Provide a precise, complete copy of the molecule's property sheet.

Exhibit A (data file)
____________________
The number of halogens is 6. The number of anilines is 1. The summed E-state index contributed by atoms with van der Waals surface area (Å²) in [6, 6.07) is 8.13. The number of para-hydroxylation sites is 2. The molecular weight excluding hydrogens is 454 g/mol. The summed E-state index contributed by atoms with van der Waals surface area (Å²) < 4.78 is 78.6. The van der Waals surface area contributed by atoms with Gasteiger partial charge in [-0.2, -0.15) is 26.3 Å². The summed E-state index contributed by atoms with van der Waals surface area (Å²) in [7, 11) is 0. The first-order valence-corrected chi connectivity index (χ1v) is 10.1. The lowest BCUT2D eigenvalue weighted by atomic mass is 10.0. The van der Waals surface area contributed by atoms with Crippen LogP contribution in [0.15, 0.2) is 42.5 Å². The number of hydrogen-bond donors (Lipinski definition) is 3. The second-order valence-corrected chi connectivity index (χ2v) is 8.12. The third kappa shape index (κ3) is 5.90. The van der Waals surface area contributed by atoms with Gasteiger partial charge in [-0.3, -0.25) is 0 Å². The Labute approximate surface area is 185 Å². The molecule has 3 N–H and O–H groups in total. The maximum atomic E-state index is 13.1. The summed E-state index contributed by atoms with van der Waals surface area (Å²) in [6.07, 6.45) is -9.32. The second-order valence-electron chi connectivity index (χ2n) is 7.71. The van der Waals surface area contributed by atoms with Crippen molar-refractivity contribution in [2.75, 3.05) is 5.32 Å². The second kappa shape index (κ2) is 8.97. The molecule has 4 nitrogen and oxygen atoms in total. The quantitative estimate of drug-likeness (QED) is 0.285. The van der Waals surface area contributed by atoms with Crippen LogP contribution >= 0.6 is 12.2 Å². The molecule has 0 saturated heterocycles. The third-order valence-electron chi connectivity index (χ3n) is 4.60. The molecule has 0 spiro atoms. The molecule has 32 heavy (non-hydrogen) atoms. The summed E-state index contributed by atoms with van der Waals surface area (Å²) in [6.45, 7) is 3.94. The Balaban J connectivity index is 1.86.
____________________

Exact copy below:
The number of halogens is 6. The number of anilines is 1. The summed E-state index contributed by atoms with van der Waals surface area (Å²) in [6, 6.07) is 8.13. The number of para-hydroxylation sites is 2. The molecular weight excluding hydrogens is 454 g/mol. The summed E-state index contributed by atoms with van der Waals surface area (Å²) < 4.78 is 78.6. The van der Waals surface area contributed by atoms with Gasteiger partial charge in [-0.2, -0.15) is 26.3 Å². The summed E-state index contributed by atoms with van der Waals surface area (Å²) in [7, 11) is 0. The first-order valence-corrected chi connectivity index (χ1v) is 10.1. The lowest BCUT2D eigenvalue weighted by atomic mass is 10.0. The van der Waals surface area contributed by atoms with Crippen LogP contribution in [0.15, 0.2) is 42.5 Å². The number of hydrogen-bond donors (Lipinski definition) is 3. The second-order valence-corrected chi connectivity index (χ2v) is 8.12. The third kappa shape index (κ3) is 5.90. The van der Waals surface area contributed by atoms with Gasteiger partial charge in [-0.3, -0.25) is 0 Å². The Labute approximate surface area is 185 Å². The molecule has 3 N–H and O–H groups in total. The maximum atomic E-state index is 13.1. The summed E-state index contributed by atoms with van der Waals surface area (Å²) in [6.07, 6.45) is -9.32. The second-order valence-electron chi connectivity index (χ2n) is 7.71. The van der Waals surface area contributed by atoms with Crippen molar-refractivity contribution in [2.75, 3.05) is 5.32 Å². The second kappa shape index (κ2) is 8.97. The molecule has 4 nitrogen and oxygen atoms in total. The quantitative estimate of drug-likeness (QED) is 0.285. The van der Waals surface area contributed by atoms with Crippen LogP contribution >= 0.6 is 12.2 Å². The molecule has 0 saturated heterocycles. The third-order valence-electron chi connectivity index (χ3n) is 4.60. The molecule has 0 spiro atoms. The molecule has 32 heavy (non-hydrogen) atoms. The summed E-state index contributed by atoms with van der Waals surface area (Å²) in [6.45, 7) is 3.94. The Balaban J connectivity index is 1.86.